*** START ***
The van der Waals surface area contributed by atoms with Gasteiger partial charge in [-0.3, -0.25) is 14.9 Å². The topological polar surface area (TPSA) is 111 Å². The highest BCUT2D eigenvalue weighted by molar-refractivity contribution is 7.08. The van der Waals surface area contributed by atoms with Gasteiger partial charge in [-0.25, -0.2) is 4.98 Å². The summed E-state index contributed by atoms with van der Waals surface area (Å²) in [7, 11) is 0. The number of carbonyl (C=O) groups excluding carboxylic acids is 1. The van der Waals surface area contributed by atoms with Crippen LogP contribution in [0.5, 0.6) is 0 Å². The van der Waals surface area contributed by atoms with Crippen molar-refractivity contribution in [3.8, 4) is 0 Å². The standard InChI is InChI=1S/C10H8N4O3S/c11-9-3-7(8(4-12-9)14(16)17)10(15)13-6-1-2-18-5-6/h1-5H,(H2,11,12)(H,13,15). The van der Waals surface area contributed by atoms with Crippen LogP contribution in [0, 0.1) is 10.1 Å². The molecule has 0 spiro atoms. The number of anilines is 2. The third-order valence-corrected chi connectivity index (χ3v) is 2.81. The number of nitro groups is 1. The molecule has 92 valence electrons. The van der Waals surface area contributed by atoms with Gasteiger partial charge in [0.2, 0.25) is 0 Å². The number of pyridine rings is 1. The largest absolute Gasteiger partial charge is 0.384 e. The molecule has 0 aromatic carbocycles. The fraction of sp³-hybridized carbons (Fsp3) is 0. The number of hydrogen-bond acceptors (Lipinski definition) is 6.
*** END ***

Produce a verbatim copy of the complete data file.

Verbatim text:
The van der Waals surface area contributed by atoms with Gasteiger partial charge in [-0.3, -0.25) is 14.9 Å². The topological polar surface area (TPSA) is 111 Å². The highest BCUT2D eigenvalue weighted by molar-refractivity contribution is 7.08. The van der Waals surface area contributed by atoms with Gasteiger partial charge in [-0.25, -0.2) is 4.98 Å². The summed E-state index contributed by atoms with van der Waals surface area (Å²) in [7, 11) is 0. The number of carbonyl (C=O) groups excluding carboxylic acids is 1. The van der Waals surface area contributed by atoms with Crippen LogP contribution in [0.5, 0.6) is 0 Å². The van der Waals surface area contributed by atoms with Crippen molar-refractivity contribution in [3.8, 4) is 0 Å². The standard InChI is InChI=1S/C10H8N4O3S/c11-9-3-7(8(4-12-9)14(16)17)10(15)13-6-1-2-18-5-6/h1-5H,(H2,11,12)(H,13,15). The van der Waals surface area contributed by atoms with Crippen LogP contribution in [0, 0.1) is 10.1 Å². The molecule has 0 spiro atoms. The number of anilines is 2. The third-order valence-corrected chi connectivity index (χ3v) is 2.81. The number of nitro groups is 1. The molecule has 92 valence electrons. The van der Waals surface area contributed by atoms with Gasteiger partial charge in [0.2, 0.25) is 0 Å². The number of pyridine rings is 1. The largest absolute Gasteiger partial charge is 0.384 e. The molecule has 0 aromatic carbocycles. The fraction of sp³-hybridized carbons (Fsp3) is 0. The number of hydrogen-bond acceptors (Lipinski definition) is 6.